Timothy Culberson, pro se shareholder in the Sorrento Therapeutics cases tonight filed an emergency motion to dismiss the cases or transfer venue “because fraud and factual misrepresentations were recently uncovered and confirmed through documented evidence within the last few days” pertaining to the continuing fallout from former judge David R. Jones’ undisclosed
relationship with former Jackson Walker attorney Liz Freeman.
The motion contends that “new evidence was just uncovered that proves Latham & Watkins, LLP and Jackson Walker, LLP conspired to fraudulently file this Sorrento Chapter 11 case in the Southern District of Texas representing venue facts that were knowingly false
The motion adds: “Any further action by the Court in light of this illegitimate and improper venue selection process combined with the Elizabeth Freeman/ Judge Jones connection in this case requires immediate dismissal or transfer of venue
.” (emphasis added). The motion also calls upon the US Trustee to investigate whether the facts rise to the level of violating laws on bankruptcy fraud.
Judge Christopher Lopez previously granted
Culberson limited discovery with respect to Jackson Walker after the judge denied a prior motion
by Culberson that sought to disqualify Sorrento professionals Latham & Watkins and M3 Partners and to disgorge fees due to their alleged failure to request recusal of former judge Jones.
Tonight’s motion alleges that 10 hours before the bankruptcy filing, Latham and Jackson & Walker conspired to fraudulently set up a PO Box in Texas for the purpose of filing in the venue and attested that the location was the company’s “principal place of business.” The motion includes an exhibit of the documents establishing the PO Box at issue, among others. Culberson points out that the rule on venue “clearly and unambiguously states that venue is proper only in a district where the ‘…principal place of business…[is] located for the one hundred and eighty days immediately preceding such commencement….’ Or if the corporation’s principal place of business was located in two districts during that 180-day period then venue is proper only in the district where the principal place of business was located the longest.”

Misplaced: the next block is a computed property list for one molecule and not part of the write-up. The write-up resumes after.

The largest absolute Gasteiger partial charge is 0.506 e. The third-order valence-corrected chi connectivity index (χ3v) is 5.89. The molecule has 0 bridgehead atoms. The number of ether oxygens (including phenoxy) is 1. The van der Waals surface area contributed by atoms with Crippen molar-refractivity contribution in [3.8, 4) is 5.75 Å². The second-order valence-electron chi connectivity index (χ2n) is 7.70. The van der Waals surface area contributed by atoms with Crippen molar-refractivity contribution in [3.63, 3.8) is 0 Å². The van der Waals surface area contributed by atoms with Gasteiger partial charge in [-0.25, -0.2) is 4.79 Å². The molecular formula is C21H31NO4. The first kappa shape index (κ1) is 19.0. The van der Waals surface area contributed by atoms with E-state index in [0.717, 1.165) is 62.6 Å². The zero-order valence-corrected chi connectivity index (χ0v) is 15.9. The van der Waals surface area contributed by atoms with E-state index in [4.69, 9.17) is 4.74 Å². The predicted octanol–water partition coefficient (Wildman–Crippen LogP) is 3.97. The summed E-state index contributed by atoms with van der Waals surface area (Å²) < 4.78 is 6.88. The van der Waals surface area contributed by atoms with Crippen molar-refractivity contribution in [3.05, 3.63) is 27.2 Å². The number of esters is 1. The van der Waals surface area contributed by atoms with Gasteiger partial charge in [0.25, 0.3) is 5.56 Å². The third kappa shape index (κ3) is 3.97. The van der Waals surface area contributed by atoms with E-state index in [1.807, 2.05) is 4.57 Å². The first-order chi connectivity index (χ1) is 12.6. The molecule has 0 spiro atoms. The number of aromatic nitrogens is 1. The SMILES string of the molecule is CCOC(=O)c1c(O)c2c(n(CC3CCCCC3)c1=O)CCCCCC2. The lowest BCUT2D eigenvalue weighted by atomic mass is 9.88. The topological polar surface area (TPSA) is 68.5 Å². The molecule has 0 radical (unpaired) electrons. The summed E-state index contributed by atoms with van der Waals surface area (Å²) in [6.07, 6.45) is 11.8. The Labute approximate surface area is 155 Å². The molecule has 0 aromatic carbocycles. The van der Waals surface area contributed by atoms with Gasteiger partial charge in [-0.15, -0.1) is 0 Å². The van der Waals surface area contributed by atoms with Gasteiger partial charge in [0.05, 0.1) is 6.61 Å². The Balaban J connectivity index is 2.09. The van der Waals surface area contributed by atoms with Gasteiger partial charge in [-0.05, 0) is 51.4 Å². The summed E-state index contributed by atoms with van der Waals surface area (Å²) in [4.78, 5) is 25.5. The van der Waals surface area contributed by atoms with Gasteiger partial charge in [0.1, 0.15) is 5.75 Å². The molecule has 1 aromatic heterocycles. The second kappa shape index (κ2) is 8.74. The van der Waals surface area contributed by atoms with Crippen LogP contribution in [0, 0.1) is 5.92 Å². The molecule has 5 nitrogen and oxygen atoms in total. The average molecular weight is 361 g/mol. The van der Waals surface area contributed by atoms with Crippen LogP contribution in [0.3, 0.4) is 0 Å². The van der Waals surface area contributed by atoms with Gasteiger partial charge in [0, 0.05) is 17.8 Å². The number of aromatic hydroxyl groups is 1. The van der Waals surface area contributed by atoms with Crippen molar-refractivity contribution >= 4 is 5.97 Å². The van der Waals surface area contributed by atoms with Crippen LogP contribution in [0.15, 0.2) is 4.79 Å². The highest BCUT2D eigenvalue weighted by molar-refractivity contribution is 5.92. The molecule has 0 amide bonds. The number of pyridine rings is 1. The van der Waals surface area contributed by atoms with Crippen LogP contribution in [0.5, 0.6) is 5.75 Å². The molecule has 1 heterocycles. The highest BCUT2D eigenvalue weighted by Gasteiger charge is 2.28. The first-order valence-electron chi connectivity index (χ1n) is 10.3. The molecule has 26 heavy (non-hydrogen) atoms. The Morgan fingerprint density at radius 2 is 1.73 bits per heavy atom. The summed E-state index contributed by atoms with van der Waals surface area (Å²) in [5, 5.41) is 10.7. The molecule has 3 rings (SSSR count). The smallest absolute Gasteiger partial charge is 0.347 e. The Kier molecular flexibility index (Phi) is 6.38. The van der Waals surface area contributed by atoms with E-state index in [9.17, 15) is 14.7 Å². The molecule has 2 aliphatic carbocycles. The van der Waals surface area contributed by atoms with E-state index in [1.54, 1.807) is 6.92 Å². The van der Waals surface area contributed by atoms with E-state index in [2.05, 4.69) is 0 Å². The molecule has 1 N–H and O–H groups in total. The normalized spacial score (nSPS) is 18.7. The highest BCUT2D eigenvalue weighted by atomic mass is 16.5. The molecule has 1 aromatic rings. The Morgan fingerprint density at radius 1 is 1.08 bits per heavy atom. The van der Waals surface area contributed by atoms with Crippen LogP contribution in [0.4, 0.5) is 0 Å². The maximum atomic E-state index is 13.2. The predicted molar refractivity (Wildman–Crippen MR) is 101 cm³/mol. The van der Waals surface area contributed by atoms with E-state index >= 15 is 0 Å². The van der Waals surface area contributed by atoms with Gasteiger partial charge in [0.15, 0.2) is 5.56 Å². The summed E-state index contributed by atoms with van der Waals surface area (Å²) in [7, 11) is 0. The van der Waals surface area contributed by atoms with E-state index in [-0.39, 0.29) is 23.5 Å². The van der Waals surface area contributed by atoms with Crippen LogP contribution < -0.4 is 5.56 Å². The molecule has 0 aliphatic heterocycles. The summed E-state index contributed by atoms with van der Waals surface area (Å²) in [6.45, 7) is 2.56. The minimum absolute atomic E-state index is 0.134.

The motion says that the bankruptcy court does not have discretion to retain the case if the venue rule - 28 U.S.C. section 1408 - is violated, but may either dismiss the case or transfer to a proper venue. The minority view interpreting the rule provides judges with discretion to transfer the cases, Culberson says, arguing that in the interest of justice, the court should transfer venues. The motion asserts that “Sorrento has zero ties to Texas, $70,000,000 in professional fees billed to liquidate a company while the presiding judge was sleeping with one of the lawyers consulting on the case, and a CRO appointed with zero experience in restructuring biotech companies.”
If nothing else, the movant argues, the “appearance of impropriety should be removed by allowing another Court in a proper venue to put new and fresh eyes on this very unusual case.” Further, Culberson says given the alleged “proven fraudulent actions” of debtors’ counsel, any expenses related to the proper transfer of venue should be borne by them.
The motion also asks the court to compel discovery as to Latham - a request that was previously denied - “now that it is proven they conspired to file this case in the Southern District of Texas based on fraudulent venue facts.”
Editors' Note: This story has been updated to replace the motion with a modified version uploaded to PACER to address sealing/redaction concerns.